After the Rio Summit in 1992, Sri Lanka began to follow a more focussed and comprehensive policy towards sustainable development. The Government of Sri Lanka as well as the private sector and the civil society have looked towards the Agenda 21 as a guideline when formulating national policies. Agenda 21 includes programme areas concerning reorientation of education, increasing public awareness and training. Sri Lanka has accepted the recommendations of the Jomtien Conference in 1990. Accordingly, the targets have been achieved in the areas of primary schooling.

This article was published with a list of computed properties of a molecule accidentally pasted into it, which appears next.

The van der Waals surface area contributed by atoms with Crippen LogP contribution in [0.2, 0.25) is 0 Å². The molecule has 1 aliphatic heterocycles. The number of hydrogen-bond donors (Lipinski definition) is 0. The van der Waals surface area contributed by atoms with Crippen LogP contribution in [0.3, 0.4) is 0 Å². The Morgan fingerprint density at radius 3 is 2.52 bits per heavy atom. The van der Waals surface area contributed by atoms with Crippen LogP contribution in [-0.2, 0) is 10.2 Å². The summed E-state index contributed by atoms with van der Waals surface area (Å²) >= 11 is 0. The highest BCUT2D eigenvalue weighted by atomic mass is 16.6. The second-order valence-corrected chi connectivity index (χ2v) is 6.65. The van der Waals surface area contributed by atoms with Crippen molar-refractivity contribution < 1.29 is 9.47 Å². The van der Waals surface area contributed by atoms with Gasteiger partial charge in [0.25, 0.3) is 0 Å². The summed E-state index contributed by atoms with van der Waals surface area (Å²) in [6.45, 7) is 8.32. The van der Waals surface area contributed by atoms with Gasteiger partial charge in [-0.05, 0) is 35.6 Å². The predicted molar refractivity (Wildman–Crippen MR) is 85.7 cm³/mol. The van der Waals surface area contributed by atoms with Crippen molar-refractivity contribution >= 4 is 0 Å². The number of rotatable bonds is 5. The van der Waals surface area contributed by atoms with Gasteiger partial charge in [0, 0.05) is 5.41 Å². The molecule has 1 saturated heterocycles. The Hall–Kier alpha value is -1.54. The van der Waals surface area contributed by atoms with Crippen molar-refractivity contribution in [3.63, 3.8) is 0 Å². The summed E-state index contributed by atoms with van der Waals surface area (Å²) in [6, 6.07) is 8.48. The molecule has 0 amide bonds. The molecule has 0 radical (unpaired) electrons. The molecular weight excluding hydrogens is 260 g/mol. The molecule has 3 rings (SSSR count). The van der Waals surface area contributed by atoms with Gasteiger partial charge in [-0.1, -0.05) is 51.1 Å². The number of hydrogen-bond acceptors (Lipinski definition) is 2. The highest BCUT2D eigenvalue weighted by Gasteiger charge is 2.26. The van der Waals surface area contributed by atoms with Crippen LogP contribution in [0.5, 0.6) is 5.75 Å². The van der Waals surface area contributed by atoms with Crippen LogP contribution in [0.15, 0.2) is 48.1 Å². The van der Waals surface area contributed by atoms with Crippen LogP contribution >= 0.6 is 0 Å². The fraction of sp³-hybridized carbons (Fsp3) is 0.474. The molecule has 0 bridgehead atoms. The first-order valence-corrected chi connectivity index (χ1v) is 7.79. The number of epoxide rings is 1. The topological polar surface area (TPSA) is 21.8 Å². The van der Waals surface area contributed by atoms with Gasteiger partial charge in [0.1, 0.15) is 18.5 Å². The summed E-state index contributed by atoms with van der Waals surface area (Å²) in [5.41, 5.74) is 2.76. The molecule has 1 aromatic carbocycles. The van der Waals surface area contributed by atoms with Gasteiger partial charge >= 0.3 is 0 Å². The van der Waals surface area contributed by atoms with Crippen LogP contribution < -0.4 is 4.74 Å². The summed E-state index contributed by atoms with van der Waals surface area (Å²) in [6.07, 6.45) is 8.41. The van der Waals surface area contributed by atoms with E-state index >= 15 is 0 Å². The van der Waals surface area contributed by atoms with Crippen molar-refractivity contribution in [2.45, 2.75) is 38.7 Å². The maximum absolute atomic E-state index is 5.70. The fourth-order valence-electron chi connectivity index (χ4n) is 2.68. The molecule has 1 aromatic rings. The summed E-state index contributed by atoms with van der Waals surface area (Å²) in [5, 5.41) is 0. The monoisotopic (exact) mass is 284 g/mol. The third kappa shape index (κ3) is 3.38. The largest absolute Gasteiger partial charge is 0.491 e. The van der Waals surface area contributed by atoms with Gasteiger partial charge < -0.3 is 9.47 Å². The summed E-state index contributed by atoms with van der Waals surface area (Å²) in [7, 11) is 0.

Given its per capita income, Sri Lanka has done considerably well in the education field in comparison to countries with similar income. The major contributory factor in achieving our goals is that the overwhelming majority of primary and secondary schools provide education free of charge. Moreover, there are programmes for providing free mid-day meal, free textbooks and free school uniform material and a scholarship scheme which ease the financial burden on poor families. These programmes have helped to increase enrolment figures and achieve a literacy rate of 92.5 for boys and 87.9 for girls. Given the increasing enrolment of girls over the years which has now surpassed boys, we are confident that the current gap between boys and girls will be considerably narrowed in the near future. In that process, Sri Lanka will reach the goal of the Dakar Framework for Action on Education for All by eliminating gender disparity in primary and secondary education. However, we have to admit that reduction of financial resources for education in the recent past due to the armed conflict in the North and East has resulted in lowering the budget allocation for education from about 15 percent to 10 per cent.